Administration’s lack of response to Venezuelan crisis is appalling
The palpable absence of a coordinated strategy in support of the pro-democracy advocates in Venezuela is evident and yet another in a string of missed opportunities by the Obama administration to promote U.S. interests and freedom around the world.
For longer than a month now, a crisis in Venezuela has been escalating, but the stage for this had been set with the death of Hugo Chavez last March and the contested presidential elections that followed. Now, according to Venezuelan non-governmental organizations, the regime of President Nicolás Maduro is responsible for almost 30 killed, nearly 60 reported cases of torture, more than 1,500 people unjustly detained, and hundreds injured with very little attention from the Obama administration and with no reasonable end in sight.
The attacks against the Venezuelan people by the Maduro regime also have serious links to Cuba, a U.S. designated state sponsor of terrorism. The Castro regime uses military advisers and Cuban troops to help the Maduro regime suppress the calls of the Venezuelan people for democracy, freedom and human rights. Furthermore, the Venezuelan mayors of San Cristobal and San Diego, and opposition leader Leopoldo Lopez have been unjustly arrested. And Diosdado Cabello — one of the country’s most dangerous goons — has threatened that another opposition leader, Maria Corina Machado, may be arrested and charged with bogus accusations as well.
On March 13, Secretary of State John Kerry testified before the House Foreign Affairs Committee, and to my disappointment but not to my surprise, he failed to address the situation in Venezuela in both his written testimony and opening statement to the committee. This lack of attention to this crisis is insulting and represents the foreign policy strategy of the Obama administration to stick their heads in the sand and hope these problems go away by themselves. When I pressed Kerry on Venezuela during the hearing, he responded that it is time for the Organization of American States (OAS), and neighboring countries, to focus on Venezuela and hold Maduro accountable.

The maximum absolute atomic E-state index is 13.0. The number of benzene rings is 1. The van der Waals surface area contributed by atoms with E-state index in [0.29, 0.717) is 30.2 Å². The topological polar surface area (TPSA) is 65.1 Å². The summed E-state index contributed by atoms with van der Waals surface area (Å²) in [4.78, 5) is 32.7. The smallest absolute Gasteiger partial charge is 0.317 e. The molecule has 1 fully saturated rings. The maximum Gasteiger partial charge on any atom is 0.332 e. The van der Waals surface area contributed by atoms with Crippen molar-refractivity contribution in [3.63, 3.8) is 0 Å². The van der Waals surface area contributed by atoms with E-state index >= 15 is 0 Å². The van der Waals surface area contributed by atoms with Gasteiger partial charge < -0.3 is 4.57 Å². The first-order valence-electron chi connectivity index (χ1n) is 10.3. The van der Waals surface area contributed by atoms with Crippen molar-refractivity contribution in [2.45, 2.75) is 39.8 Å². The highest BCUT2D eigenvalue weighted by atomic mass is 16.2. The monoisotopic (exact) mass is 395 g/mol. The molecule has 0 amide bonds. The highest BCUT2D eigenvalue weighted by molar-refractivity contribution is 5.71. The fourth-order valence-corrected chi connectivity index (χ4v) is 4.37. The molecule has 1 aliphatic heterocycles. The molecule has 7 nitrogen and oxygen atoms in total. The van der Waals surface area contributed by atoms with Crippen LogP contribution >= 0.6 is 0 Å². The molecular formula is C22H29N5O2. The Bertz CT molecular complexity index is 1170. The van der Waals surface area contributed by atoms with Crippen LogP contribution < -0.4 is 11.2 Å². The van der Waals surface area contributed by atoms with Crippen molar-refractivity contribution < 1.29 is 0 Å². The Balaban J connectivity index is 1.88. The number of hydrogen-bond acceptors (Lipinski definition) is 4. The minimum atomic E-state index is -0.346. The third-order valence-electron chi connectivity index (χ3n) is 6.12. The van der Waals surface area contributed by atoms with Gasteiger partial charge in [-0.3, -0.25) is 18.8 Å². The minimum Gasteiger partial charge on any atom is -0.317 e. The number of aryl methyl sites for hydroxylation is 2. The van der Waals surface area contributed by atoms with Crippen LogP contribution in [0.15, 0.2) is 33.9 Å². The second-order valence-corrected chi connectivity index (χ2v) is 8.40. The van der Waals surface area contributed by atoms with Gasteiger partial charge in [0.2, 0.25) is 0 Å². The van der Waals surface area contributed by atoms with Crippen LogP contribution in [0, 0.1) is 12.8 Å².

I can only assume that Kerry forgot that the OAS has already tried to focus on Venezuela and failed miserably. On March 7, the OAS passed a watered-down declaration that failed to hold the Maduro regime accountable, which precipitated the U.S. permanent representative, as well as the Canadian and Panamanian representatives, to vote against this weak declaration. The lack of U.S. leadership in our region has only emboldened these tyrants to violate human rights with impunity.
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